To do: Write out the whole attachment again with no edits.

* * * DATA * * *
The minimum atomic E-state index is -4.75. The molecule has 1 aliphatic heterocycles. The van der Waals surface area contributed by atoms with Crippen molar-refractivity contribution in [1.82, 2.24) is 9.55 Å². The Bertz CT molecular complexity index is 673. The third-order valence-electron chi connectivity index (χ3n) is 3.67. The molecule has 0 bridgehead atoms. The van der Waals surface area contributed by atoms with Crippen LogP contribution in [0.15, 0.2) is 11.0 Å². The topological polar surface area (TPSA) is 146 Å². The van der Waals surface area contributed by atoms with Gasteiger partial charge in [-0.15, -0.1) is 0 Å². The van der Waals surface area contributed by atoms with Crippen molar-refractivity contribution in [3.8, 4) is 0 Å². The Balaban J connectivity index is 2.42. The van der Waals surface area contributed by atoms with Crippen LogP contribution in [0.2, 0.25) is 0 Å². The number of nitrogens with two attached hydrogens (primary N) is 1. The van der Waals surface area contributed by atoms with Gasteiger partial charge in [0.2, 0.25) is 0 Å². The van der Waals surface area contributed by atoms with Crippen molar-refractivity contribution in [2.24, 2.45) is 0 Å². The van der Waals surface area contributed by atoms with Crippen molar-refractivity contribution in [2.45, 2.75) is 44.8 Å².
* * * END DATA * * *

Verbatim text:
The minimum atomic E-state index is -4.75. The molecule has 1 aliphatic heterocycles. The van der Waals surface area contributed by atoms with Crippen molar-refractivity contribution in [1.82, 2.24) is 9.55 Å². The Bertz CT molecular complexity index is 673. The third-order valence-electron chi connectivity index (χ3n) is 3.67. The molecule has 0 bridgehead atoms. The van der Waals surface area contributed by atoms with Crippen LogP contribution in [0.15, 0.2) is 11.0 Å². The topological polar surface area (TPSA) is 146 Å². The van der Waals surface area contributed by atoms with Gasteiger partial charge in [-0.15, -0.1) is 0 Å². The van der Waals surface area contributed by atoms with Crippen molar-refractivity contribution in [3.8, 4) is 0 Å². The Balaban J connectivity index is 2.42. The van der Waals surface area contributed by atoms with Crippen LogP contribution in [0.2, 0.25) is 0 Å². The number of nitrogens with two attached hydrogens (primary N) is 1. The van der Waals surface area contributed by atoms with Gasteiger partial charge in [0.2, 0.25) is 0 Å². The van der Waals surface area contributed by atoms with Crippen molar-refractivity contribution in [2.24, 2.45) is 0 Å². The van der Waals surface area contributed by atoms with Crippen molar-refractivity contribution in [2.45, 2.75) is 44.8 Å².